Intervertebral Disc Disease in Dogs

icon April 26, 2024

Intervertebral Disc Disease (IVDD) is a common neurological condition that affects dogs, particularly those with certain breeds and predispositions. This ailment can cause immense pain and discomfort for our beloved canine companions, and understanding its intricacies is crucial for both prevention and effective management. In this comprehensive guide, we will delve into the causes, symptoms, diagnosis, treatment options, and prevention strategies for Intervertebral Disc Disease in dogs.

Understanding Intervertebral Discs:

  • Intervertebral discs are cushion-like structures located between the vertebrae of the spine.
  • These discs are composed of a tough outer layer (annulus fibrosus) and a gel-like inner core (nucleus pulposus).
  • Their primary function is to absorb shock, provide flexibility, and maintain the stability of the spine.

What Is IVDD in Dogs?

IVDD, or Intervertebral Disc Disease, is a spinal condition in dogs where the intervertebral discs degenerate or herniate, leading to compression or damage to the spinal cord or nerve roots. It often causes symptoms such as back pain, reduced mobility, abnormal gait, and loss of bladder or bowel control. Certain breeds are more predisposed, and prompt diagnosis and treatment are crucial for managing the condition and improving outcomes.

  • Certain dog breeds predisposed to Intervertebral Disc Disease (IVDD) include:
  1. Dachshunds
  2. Beagles
  3. French Bulldogs
  4. Pekingese
  5. Basset Hounds
  6. Corgis
  7. Shih Tzus
  8. Cavalier King Charles Spaniels

These breeds are more susceptible to IVDD due to genetic factors and the unique structure of their spines. Owners of these breeds should be particularly vigilant for signs of IVDD and take preventive measures to protect their dogs' spinal health.

IVDD in Dogs Stages

Intervertebral Disc Disease (IVDD) in dogs is often categorized into two main stages:

1. Hansen Type I (Acute):
This stage involves sudden disc herniation, leading to spinal cord compression. Symptoms can include severe pain, paralysis, and loss of bladder or bowel control. Prompt medical intervention, including surgery, is typically required to alleviate compression and prevent permanent nerve damage.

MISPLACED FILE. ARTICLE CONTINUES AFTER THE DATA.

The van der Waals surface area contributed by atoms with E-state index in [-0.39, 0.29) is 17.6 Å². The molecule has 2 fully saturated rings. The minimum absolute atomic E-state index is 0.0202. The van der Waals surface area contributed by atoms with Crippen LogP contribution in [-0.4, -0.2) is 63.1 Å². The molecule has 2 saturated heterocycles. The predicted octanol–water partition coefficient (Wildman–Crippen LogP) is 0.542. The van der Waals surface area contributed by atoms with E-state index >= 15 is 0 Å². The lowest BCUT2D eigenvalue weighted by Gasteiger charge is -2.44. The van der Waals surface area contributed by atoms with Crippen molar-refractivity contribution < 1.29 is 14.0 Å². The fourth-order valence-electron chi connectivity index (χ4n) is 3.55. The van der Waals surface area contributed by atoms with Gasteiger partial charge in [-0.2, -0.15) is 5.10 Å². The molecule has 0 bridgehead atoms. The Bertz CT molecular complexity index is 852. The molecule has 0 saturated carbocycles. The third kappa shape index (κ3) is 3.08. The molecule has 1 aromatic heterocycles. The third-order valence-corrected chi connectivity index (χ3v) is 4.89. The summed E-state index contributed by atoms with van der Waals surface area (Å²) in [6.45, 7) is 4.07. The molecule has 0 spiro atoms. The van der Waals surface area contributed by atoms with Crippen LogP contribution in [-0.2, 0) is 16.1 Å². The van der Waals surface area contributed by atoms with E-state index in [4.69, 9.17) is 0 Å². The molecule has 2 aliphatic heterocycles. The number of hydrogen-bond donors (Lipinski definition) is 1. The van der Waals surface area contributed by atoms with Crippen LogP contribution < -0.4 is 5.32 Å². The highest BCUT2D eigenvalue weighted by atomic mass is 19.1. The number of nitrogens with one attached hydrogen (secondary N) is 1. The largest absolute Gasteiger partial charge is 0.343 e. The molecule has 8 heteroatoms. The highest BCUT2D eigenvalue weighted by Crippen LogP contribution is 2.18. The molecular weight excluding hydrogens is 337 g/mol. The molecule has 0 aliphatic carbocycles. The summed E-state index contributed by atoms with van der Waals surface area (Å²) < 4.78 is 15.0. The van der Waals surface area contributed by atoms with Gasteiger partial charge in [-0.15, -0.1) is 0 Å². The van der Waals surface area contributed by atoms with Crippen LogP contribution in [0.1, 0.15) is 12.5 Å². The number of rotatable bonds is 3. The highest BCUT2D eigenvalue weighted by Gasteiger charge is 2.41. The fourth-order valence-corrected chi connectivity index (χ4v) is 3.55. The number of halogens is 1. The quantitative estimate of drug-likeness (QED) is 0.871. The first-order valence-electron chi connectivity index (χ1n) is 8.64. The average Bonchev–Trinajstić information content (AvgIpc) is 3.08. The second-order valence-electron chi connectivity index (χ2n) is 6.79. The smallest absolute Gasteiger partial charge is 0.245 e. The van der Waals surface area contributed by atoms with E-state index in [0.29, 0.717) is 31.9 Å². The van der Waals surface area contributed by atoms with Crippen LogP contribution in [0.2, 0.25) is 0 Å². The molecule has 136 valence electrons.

2. Hansen Type II (Chronic):
This stage involves gradual disc degeneration over time, leading to chronic pain and neurological deficits. Symptoms may include intermittent or mild discomfort, weakness in the limbs, and difficulty with mobility. Treatment options vary depending on the severity of symptoms and may include pain management, physical therapy, and lifestyle modifications to manage the condition and improve the dog's quality of life. Regular veterinary monitoring is crucial to assess disease progression and adjust treatment as needed.

Causes of Intervertebral Disc Disease:

  • IVDD occurs when the intervertebral discs degenerate or herniate, leading to compression or damage to the spinal cord or nerve roots.
  • Genetic predisposition: Certain dog breeds, such as Dachshunds, Beagles, and French Bulldogs, are more prone to IVDD due to their genetic makeup.
  • Trauma: Accidents, falls, or sudden movements can cause trauma to the spine, leading to disc herniation.
  • Age-related degeneration: As dogs age, their intervertebral discs may naturally degenerate, making them more susceptible to IVDD.

Symptoms of Intervertebral Disc Disease:

Symptoms of Intervertebral Disc Disease (IVDD) in dogs vary depending on the severity and location of the spinal cord compression. Common signs include:

1. Back pain:
Dogs may exhibit signs of discomfort or sensitivity along the spine, often indicated by reluctance to be touched or changes in posture.

2. Reduced mobility:
Weakness, lameness, or paralysis in the limbs, particularly the hind limbs, can occur due to nerve compression.

3. Abnormal gait:
Dogs may have difficulty walking, appearing unsteady, wobbly, or dragging their limbs. This gait abnormality is often described as "drunken" or "knuckling" over.

4. Loss of bladder or bowel control:
Severe cases of IVDD can lead to urinary or fecal incontinence due to impaired nerve function.